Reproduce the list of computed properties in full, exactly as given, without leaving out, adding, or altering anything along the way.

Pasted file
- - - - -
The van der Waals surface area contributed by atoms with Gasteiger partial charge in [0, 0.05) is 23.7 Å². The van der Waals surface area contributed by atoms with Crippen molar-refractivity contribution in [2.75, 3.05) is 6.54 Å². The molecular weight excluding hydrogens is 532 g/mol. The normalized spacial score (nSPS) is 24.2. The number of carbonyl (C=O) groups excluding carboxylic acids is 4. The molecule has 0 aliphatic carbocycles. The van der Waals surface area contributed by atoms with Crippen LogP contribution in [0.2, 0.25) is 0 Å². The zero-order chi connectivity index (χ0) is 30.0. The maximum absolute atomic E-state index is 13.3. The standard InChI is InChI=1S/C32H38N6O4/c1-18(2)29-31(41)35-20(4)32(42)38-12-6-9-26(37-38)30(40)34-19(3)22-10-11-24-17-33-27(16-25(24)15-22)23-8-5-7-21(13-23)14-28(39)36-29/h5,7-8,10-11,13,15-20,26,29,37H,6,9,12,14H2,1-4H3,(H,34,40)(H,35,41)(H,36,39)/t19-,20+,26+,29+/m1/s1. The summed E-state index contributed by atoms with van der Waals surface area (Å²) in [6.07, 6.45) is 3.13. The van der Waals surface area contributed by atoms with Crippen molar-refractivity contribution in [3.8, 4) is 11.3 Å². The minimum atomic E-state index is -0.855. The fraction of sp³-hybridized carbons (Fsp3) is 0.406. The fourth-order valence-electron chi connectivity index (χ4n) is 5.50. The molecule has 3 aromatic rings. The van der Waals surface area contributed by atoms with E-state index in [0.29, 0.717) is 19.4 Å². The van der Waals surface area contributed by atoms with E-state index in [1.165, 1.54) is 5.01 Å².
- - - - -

The van der Waals surface area contributed by atoms with Gasteiger partial charge in [0, 0.05) is 23.7 Å². The van der Waals surface area contributed by atoms with Crippen molar-refractivity contribution in [2.75, 3.05) is 6.54 Å². The molecular weight excluding hydrogens is 532 g/mol. The normalized spacial score (nSPS) is 24.2. The number of carbonyl (C=O) groups excluding carboxylic acids is 4. The molecule has 0 aliphatic carbocycles. The van der Waals surface area contributed by atoms with Crippen LogP contribution in [0.2, 0.25) is 0 Å². The zero-order chi connectivity index (χ0) is 30.0. The maximum absolute atomic E-state index is 13.3. The standard InChI is InChI=1S/C32H38N6O4/c1-18(2)29-31(41)35-20(4)32(42)38-12-6-9-26(37-38)30(40)34-19(3)22-10-11-24-17-33-27(16-25(24)15-22)23-8-5-7-21(13-23)14-28(39)36-29/h5,7-8,10-11,13,15-20,26,29,37H,6,9,12,14H2,1-4H3,(H,34,40)(H,35,41)(H,36,39)/t19-,20+,26+,29+/m1/s1. The summed E-state index contributed by atoms with van der Waals surface area (Å²) in [6.07, 6.45) is 3.13. The van der Waals surface area contributed by atoms with Crippen molar-refractivity contribution in [3.8, 4) is 11.3 Å². The minimum atomic E-state index is -0.855. The fraction of sp³-hybridized carbons (Fsp3) is 0.406. The fourth-order valence-electron chi connectivity index (χ4n) is 5.50. The molecule has 3 aromatic rings. The van der Waals surface area contributed by atoms with E-state index in [0.29, 0.717) is 19.4 Å². The van der Waals surface area contributed by atoms with E-state index in [1.165, 1.54) is 5.01 Å².